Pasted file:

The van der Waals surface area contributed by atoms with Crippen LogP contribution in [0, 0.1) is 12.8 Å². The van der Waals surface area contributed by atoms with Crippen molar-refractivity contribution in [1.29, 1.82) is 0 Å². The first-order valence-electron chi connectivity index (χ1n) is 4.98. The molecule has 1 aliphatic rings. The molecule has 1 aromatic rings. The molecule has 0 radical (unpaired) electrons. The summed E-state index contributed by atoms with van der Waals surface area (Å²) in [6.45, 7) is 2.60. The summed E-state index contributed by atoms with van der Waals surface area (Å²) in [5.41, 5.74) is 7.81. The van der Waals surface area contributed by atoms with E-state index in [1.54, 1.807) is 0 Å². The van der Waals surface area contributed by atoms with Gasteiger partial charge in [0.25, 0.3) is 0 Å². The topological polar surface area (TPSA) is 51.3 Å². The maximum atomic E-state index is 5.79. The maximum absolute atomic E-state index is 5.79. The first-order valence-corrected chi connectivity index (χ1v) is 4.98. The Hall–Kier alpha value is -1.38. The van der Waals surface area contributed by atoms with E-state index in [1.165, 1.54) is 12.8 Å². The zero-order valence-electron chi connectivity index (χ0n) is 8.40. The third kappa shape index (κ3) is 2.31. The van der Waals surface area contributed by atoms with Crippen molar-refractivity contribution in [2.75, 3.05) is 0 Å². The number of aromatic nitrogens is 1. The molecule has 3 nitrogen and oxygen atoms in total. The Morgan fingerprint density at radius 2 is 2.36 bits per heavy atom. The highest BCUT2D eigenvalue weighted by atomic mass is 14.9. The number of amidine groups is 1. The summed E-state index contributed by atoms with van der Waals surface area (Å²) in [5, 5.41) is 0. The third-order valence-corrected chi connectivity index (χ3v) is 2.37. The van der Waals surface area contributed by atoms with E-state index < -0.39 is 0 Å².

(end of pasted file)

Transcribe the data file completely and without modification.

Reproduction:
The van der Waals surface area contributed by atoms with Crippen LogP contribution in [0, 0.1) is 12.8 Å². The van der Waals surface area contributed by atoms with Crippen molar-refractivity contribution in [1.29, 1.82) is 0 Å². The first-order valence-electron chi connectivity index (χ1n) is 4.98. The molecule has 1 aliphatic rings. The molecule has 1 aromatic rings. The molecule has 0 radical (unpaired) electrons. The summed E-state index contributed by atoms with van der Waals surface area (Å²) in [6.45, 7) is 2.60. The summed E-state index contributed by atoms with van der Waals surface area (Å²) in [5.41, 5.74) is 7.81. The van der Waals surface area contributed by atoms with E-state index in [1.54, 1.807) is 0 Å². The van der Waals surface area contributed by atoms with Gasteiger partial charge in [0.25, 0.3) is 0 Å². The topological polar surface area (TPSA) is 51.3 Å². The maximum atomic E-state index is 5.79. The maximum absolute atomic E-state index is 5.79. The first-order valence-corrected chi connectivity index (χ1v) is 4.98. The Hall–Kier alpha value is -1.38. The van der Waals surface area contributed by atoms with E-state index in [1.165, 1.54) is 12.8 Å². The zero-order valence-electron chi connectivity index (χ0n) is 8.40. The third kappa shape index (κ3) is 2.31. The van der Waals surface area contributed by atoms with Crippen molar-refractivity contribution in [2.75, 3.05) is 0 Å². The number of aromatic nitrogens is 1. The molecule has 3 nitrogen and oxygen atoms in total. The Morgan fingerprint density at radius 2 is 2.36 bits per heavy atom. The highest BCUT2D eigenvalue weighted by atomic mass is 14.9. The number of amidine groups is 1. The summed E-state index contributed by atoms with van der Waals surface area (Å²) in [5, 5.41) is 0. The third-order valence-corrected chi connectivity index (χ3v) is 2.37. The van der Waals surface area contributed by atoms with E-state index < -0.39 is 0 Å².